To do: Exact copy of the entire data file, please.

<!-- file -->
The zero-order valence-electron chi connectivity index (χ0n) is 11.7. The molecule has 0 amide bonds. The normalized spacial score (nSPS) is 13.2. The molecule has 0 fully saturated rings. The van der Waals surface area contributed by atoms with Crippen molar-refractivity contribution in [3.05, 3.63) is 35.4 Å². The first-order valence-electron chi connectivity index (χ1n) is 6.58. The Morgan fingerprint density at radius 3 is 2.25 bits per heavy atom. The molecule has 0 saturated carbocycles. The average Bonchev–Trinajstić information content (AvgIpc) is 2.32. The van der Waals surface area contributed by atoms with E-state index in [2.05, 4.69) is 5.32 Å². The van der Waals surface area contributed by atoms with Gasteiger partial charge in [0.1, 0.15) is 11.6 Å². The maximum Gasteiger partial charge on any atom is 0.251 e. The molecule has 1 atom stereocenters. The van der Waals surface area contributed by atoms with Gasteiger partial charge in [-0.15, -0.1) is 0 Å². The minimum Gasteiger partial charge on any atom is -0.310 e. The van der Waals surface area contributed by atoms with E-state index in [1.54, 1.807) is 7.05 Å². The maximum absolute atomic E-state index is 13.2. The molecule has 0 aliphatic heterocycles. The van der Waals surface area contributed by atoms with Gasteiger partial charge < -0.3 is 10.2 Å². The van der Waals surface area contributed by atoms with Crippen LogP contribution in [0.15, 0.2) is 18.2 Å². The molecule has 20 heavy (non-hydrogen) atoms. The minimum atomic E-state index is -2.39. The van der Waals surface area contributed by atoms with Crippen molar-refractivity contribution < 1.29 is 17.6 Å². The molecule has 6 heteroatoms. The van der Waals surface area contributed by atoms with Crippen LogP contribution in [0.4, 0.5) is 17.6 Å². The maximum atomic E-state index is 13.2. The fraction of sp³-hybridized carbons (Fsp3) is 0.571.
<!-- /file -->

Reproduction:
The zero-order valence-electron chi connectivity index (χ0n) is 11.7. The molecule has 0 amide bonds. The normalized spacial score (nSPS) is 13.2. The molecule has 0 fully saturated rings. The van der Waals surface area contributed by atoms with Crippen molar-refractivity contribution in [3.05, 3.63) is 35.4 Å². The first-order valence-electron chi connectivity index (χ1n) is 6.58. The Morgan fingerprint density at radius 3 is 2.25 bits per heavy atom. The molecule has 0 saturated carbocycles. The average Bonchev–Trinajstić information content (AvgIpc) is 2.32. The van der Waals surface area contributed by atoms with E-state index in [2.05, 4.69) is 5.32 Å². The van der Waals surface area contributed by atoms with Gasteiger partial charge in [0.1, 0.15) is 11.6 Å². The maximum Gasteiger partial charge on any atom is 0.251 e. The molecule has 1 atom stereocenters. The van der Waals surface area contributed by atoms with Gasteiger partial charge in [-0.15, -0.1) is 0 Å². The minimum Gasteiger partial charge on any atom is -0.310 e. The van der Waals surface area contributed by atoms with E-state index in [1.54, 1.807) is 7.05 Å². The maximum absolute atomic E-state index is 13.2. The molecule has 0 aliphatic heterocycles. The van der Waals surface area contributed by atoms with Gasteiger partial charge < -0.3 is 10.2 Å². The van der Waals surface area contributed by atoms with Crippen LogP contribution in [0.15, 0.2) is 18.2 Å². The molecule has 20 heavy (non-hydrogen) atoms. The minimum atomic E-state index is -2.39. The van der Waals surface area contributed by atoms with Crippen molar-refractivity contribution < 1.29 is 17.6 Å². The molecule has 6 heteroatoms. The van der Waals surface area contributed by atoms with Crippen LogP contribution in [0.4, 0.5) is 17.6 Å². The maximum atomic E-state index is 13.2. The fraction of sp³-hybridized carbons (Fsp3) is 0.571.